How long did you wait for this? How impossible did it used to feel that we’d ever get to this point? What were you thinking in those early morning hours of November 9, 2016? Or in those early evening hours on November 3, 2020?
Well, we did it, Joe. Donald Trump is no longer the president of the United States. But I gotta say, I thought I’d feel a little happier. I’d assumed that the day Donald Trump left office would be one of those “see a doctor if it lasts longer than four hours” days. Or that it’d be like when the Cubs won the World Series, with crashing waves of spontaneous euphoria bursting through unannounced for weeks. Or at very least, that it’d be something along the lines of November 7, 2020, with the crowds in the streets and the joy in the air.
But it doesn’t feel like that.
Maybe it’s because of all the dead people. The crematoriums running past capacity in LA County, EMTs instructed not to bother bringing those who are too close to death to the hospital. The nurses and doctors who worked past the breaking point, pleading with us to stay home as patients lay in the hallway. Yes, the pandemic that’s been permitted to run roughshod over an entire people is probably part of it.
Or maybe it’s the Nazis. The lunatic fringe that has prospered like no other group under Trump’s leadership, recruiting enough members to overtake a Capitol police force still trained to see no hint of threat in white people with guns. It’s definitely hard to feel joy when the same people who think Tom Hanks chugs baby blood also get to choose the nominees for one of the two major parties.
Or it could be Joe Manchin. We worked and organized and donated and volunteered and wrote letters and registered and voted like the world depended on it… and now Joe Manchin gets to decide which of our dreams live and die. The guy who voted to confirm Kavanbrough and got elected by shooting a climate bill on TV. It could definitely be Joe Manchin.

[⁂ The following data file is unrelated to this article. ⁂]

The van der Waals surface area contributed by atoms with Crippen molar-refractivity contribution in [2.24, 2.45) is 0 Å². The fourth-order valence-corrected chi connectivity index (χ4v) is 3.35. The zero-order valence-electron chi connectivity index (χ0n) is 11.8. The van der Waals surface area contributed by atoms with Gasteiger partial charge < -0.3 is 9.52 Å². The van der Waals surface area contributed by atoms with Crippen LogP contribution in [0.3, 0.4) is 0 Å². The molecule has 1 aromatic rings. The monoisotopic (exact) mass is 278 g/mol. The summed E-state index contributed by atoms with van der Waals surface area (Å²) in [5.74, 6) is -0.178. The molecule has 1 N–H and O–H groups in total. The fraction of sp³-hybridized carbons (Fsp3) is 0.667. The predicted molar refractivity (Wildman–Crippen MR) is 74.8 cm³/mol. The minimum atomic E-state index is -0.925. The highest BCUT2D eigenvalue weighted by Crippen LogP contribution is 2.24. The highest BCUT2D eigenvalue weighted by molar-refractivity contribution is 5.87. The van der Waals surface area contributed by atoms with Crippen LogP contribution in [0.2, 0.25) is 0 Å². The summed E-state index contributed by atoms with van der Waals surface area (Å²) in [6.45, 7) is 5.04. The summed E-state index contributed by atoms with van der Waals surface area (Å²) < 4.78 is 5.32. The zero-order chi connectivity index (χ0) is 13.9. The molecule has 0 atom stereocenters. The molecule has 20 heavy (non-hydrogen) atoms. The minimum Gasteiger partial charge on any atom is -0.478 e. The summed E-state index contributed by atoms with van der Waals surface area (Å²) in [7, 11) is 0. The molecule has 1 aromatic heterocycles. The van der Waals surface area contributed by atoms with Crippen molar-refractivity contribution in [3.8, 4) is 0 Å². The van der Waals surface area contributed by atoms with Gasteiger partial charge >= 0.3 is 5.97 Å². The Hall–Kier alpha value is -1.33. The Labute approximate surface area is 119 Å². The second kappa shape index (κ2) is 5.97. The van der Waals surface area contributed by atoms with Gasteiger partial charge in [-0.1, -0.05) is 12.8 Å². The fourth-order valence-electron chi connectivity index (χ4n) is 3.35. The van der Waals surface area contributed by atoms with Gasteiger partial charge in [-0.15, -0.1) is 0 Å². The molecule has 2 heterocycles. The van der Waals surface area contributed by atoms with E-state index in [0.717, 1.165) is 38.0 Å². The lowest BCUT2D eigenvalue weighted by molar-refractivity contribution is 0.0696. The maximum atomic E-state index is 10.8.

Perhaps it’s the 74 million votes. We can all agree that that’s altogether too many votes to re-elect the man who oversaw the resurgence of the aforementioned Nazis, the unchecked spread of the aforementioned pandemic, and incited the aforementioned insurrection. But unless the machines really were rigged, he got more votes than any candidate in American history without the middle name Robinette. That doesn’t inspire much excitement.
I guess it could be because of the Supreme Court too. We got a lot of wins these past four years, mainly because Donald Trump is deeply incompetent—but Mitch McConnell is not. And so, a 6–3 conservative majority is enshrined for decades, likely to strip healthcare and rights from anyone who didn’t party with Brett. And the more you think about it, the more likely it seems that SCOTUS is the reason.
There’s a big part of me that thinks it’s the way he’s leaving. We wanted him in handcuffs, or at very least resigning in some sort of self-pardon deal. Instead, he’s off to Mar-A-Lago (in the country’s largest swing state, which he won TWICE) and will likely be able to sell a book or start a TV station to pay off his debts. His children seem primed to run for office. Impeached twice is nice, but it’s a far cry from those Mueller fever dreams, and I’m not sure everyone got over that.
But I think it’s something worse. It’s a lack of hope.
No one really wanted this. Democrats nominated Biden because we thought he could win and put an end to the nightmare (we were right!) and because some core constituencies thought they could trust him to do the moral thing (they might be right!). But no one did it because they were so deeply inspired by him. No one voted Biden for the hope of it all.
Some people did so very enthusiastically, myself included. But when Biden first got to the White House in 2008 it was under the delightly vague banner of “hope and change.” As much as his ace campaign staff tried putting aviators on ice cream cones and getting Eminem to cut sick ads, his 2020 banner was “fewer excess deaths per capita.” We voted for Biden because we were sad and nearly broken by what’s happened, not because we hoped for much better.
No one voted for Donald Trump out of hope either. As much ink has been spilled on the streets of Youngstown trying to explain How Trump Won, I don’t think I’ve heard anyone answer this simple question: have you ever found a passionate Trump supporter who is happy with their life? Someone who wears the hat and pledges loyalty to him, then goes home to a loving home, fulfilled by the days that pass and content in their personhood? If such a person exists, they’ve done an excellent job of hiding.
They voted for him because they’re angry. Angry at all different things, most likely, but angry.
This time, sadness beat anger. And for now, that has to be enough.
One thought on “Donald Trump is no longer president. Why doesn’t it feel better?”
Look how badly our world is in. How can the American people stop this. Do we all need to go to Washington? Sign a petition and send it to the government? I guess each state is in its own to stand for what they believe in